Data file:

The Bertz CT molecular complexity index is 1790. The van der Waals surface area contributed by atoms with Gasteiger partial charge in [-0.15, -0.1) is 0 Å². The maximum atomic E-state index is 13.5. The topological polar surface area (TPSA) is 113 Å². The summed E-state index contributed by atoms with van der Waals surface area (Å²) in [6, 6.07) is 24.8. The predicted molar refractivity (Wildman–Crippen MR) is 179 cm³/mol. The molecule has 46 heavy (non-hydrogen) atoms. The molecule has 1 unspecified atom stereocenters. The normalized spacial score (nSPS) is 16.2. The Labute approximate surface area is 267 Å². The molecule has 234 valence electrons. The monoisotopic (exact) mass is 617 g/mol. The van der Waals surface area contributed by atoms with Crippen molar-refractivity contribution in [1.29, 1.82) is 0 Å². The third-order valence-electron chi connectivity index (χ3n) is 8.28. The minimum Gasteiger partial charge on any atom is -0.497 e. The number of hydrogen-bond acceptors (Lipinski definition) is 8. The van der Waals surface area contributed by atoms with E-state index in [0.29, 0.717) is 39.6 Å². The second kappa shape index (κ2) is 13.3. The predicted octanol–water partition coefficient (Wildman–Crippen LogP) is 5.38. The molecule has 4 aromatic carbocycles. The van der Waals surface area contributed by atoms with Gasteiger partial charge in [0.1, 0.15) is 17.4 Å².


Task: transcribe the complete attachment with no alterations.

The Bertz CT molecular complexity index is 1790. The van der Waals surface area contributed by atoms with Gasteiger partial charge in [-0.15, -0.1) is 0 Å². The maximum atomic E-state index is 13.5. The topological polar surface area (TPSA) is 113 Å². The summed E-state index contributed by atoms with van der Waals surface area (Å²) in [6, 6.07) is 24.8. The predicted molar refractivity (Wildman–Crippen MR) is 179 cm³/mol. The molecule has 46 heavy (non-hydrogen) atoms. The molecule has 1 unspecified atom stereocenters. The normalized spacial score (nSPS) is 16.2. The Labute approximate surface area is 267 Å². The molecule has 234 valence electrons. The monoisotopic (exact) mass is 617 g/mol. The van der Waals surface area contributed by atoms with Crippen molar-refractivity contribution in [1.29, 1.82) is 0 Å². The third-order valence-electron chi connectivity index (χ3n) is 8.28. The minimum Gasteiger partial charge on any atom is -0.497 e. The number of hydrogen-bond acceptors (Lipinski definition) is 8. The van der Waals surface area contributed by atoms with E-state index in [0.29, 0.717) is 39.6 Å². The second kappa shape index (κ2) is 13.3. The predicted octanol–water partition coefficient (Wildman–Crippen LogP) is 5.38. The molecule has 4 aromatic carbocycles. The van der Waals surface area contributed by atoms with Gasteiger partial charge in [0.1, 0.15) is 17.4 Å².